Ready for Life after Jewelry

By Brandon LaChance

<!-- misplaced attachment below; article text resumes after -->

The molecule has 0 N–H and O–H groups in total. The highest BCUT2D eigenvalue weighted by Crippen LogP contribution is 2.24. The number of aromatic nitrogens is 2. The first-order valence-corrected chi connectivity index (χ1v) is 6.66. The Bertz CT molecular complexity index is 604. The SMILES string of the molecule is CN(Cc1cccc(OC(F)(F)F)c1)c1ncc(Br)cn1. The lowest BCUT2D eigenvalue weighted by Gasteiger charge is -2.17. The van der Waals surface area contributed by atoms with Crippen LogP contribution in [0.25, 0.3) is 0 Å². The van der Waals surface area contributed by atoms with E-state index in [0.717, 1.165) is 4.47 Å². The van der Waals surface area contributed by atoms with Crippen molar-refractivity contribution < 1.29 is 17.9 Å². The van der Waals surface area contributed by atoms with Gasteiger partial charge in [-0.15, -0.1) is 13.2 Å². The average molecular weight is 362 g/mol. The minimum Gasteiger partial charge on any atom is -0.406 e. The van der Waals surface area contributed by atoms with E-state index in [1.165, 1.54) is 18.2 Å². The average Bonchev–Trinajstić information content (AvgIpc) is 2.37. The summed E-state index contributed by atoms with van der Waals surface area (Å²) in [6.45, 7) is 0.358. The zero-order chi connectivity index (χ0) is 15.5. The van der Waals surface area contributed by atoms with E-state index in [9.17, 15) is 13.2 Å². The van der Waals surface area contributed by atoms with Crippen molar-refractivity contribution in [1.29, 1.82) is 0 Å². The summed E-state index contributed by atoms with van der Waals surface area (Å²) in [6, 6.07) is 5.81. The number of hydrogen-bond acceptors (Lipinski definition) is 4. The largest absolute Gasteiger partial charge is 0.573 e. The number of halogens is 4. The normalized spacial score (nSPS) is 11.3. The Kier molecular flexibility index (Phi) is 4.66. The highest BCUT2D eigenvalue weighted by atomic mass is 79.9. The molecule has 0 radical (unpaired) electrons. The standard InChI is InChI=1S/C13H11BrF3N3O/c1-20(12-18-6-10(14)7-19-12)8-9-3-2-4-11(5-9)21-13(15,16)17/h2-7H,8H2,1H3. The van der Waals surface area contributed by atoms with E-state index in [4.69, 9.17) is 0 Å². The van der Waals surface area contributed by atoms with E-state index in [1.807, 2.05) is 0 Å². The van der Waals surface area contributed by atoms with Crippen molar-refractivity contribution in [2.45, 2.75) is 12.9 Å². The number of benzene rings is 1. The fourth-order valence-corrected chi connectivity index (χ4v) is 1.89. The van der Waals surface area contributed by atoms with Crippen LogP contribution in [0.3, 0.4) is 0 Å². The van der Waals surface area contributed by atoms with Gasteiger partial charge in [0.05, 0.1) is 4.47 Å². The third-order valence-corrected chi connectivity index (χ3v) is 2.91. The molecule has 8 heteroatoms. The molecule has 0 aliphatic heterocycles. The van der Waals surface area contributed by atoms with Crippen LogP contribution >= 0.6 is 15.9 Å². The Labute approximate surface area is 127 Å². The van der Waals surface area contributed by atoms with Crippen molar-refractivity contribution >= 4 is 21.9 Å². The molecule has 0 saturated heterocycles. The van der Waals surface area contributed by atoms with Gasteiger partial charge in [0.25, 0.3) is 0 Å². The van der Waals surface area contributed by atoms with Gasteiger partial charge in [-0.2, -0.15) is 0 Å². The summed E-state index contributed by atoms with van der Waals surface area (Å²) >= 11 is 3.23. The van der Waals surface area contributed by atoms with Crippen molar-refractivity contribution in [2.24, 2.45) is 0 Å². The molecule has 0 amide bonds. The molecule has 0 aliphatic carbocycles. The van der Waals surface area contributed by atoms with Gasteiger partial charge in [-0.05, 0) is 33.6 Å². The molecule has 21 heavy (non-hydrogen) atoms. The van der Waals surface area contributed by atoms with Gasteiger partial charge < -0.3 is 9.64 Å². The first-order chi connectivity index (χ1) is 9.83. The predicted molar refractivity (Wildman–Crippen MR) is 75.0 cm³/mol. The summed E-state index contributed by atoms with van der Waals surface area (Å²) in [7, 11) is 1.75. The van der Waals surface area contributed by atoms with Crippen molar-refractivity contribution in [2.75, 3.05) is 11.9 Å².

Wanting to prove to his dad he could work and be useful, 8-year old Del Hancock accepted the job of raising four pigs in 1939. Hancock, who lived in Marion, took the job very seriously and his hard work was noticed. “We had the pigs at a barn outside of our subdivision. The owner of the barn saw me out there taking care of the pigs,” said Hancock. “One day we were both out there and he came to me, ‘Say, how would you like to work for me at the jewelry store?’ “He must have thought I was a good worker. I raised those pigs, butchered them, we had meat and I sold meat. I told him I wanted the job at the jewelry store.” Hancock began working at Main Bridge Jewelry Store and found an appreciation for the store’s items, especially watches. Upon graduating from Marion High School, Hancock wrote a letter to Bradley University to see if he could receive a college education in watchmaking. After being told he would have to wait three years as Bradley was leaving seats open for soldiers returning from World War II, he told his boss at the jewelry store he couldn’t get in. “I found out then, it’s not what you know but who you know,” said Hancock. “My boss told me to keep the letter there. When I came back to work, he told me I have to get ready for school because I was going to be in classes at Bradley. “He knew the dean and called in a favor for me to go to school and become a watchmaker.” His schooling led to a job with Jack Lewis in Bloomington. However, Hancock was only Lewis’ watchmaker for 1½ years because he was drafted for the Korean War. With no jewelry worn in the Army, Hancock became one of six clerk typists in the office at Fort Belvoir in Virginia (outside of Washington D.C.). Again, it wasn’t about what he knew, but who he knew. “I got to know the Colonel. He came to me and said he wanted me to type the Articles of War with no mistakes, “ said Hancock. “I ripped up several pages during the time I was doing it, but I did it. I finally got it perfect. “There were three levies I was supposed to be on to go to Korea. Each time the Colonel pulled me off. He said, ‘Hancock, you’re a good man. You’re not getting away from me.’ I liked it because I didn’t want to get killed in Korea.” Hancock’s good fortune continued in jewelry and in happiness. In 1953, he left the Army but not before meeting Docia. Del met Docia square dancing at a Methodist church in Washington D.C. and six months later they both had the last name Hancock. The Hancocks were part of the square dancing team D.C. Doers as they were on the dance floor every night but Tuesday because they couldn’t find anywhere to dance. The dancing stayed behind as the Hancocks went to Illinois and Del went back to work for Lewis. After some research, Del told Lewis there was a jewelry store in Dwight. The Hancocks bought the store on a 6-month lease with a down deposit. The owner tried to take the store away from Del after the six months, but with the help of Del’s father and lawyer, the Hancocks kept the store. The store has remained the Hancocks for 68 years. “I’ve repaired 140,000 watches there, “Del Hancock said. “I always kept my store well stocked. With diamonds, I would not stock the highest quality diamond. I would stock medium-priced diamonds and that way I could compete with big stores in big towns. “I tried to keep my prices down so I could be competitive in a small town.” In the beginning of the Hancock Jewelry Store, there was a Diamond Club. Each customer who bought an item was put in the club with a chance to win a diamond. This increased sales. His decision in 1953 to marry Docia also helped. “She is my main sales gal,” said Del. “She could sell refrigerators to Eskimos. She would sell one thing and then sell other items to go with it. She (continued on page 8) always adds volume.” (continued on page 8) However, things have changed. Running a jewelry shop in 2021 isn’t the same as it was 68, 48, 28 or even 10 years ago. “The jewelry business has really changed in 68 years,” Del Hancock said. “The shopping centers put small businesses out of business and the internet is putting shopping centers out of business.” Del, who is now 90, and Docia who has had health issues are ready for life after jewelry There is not a set date for the store to close as there are tools to be sold and the building, which the Hancocks own. Most of the merchandise has been sold and will not be replaced. The remaining items will be given to valued customers as gifts for doing business with the Hancocks for the last 68 years. Brandon LaChance can be reached at 815-876-7941, or on Twitter @LaChanceWriter.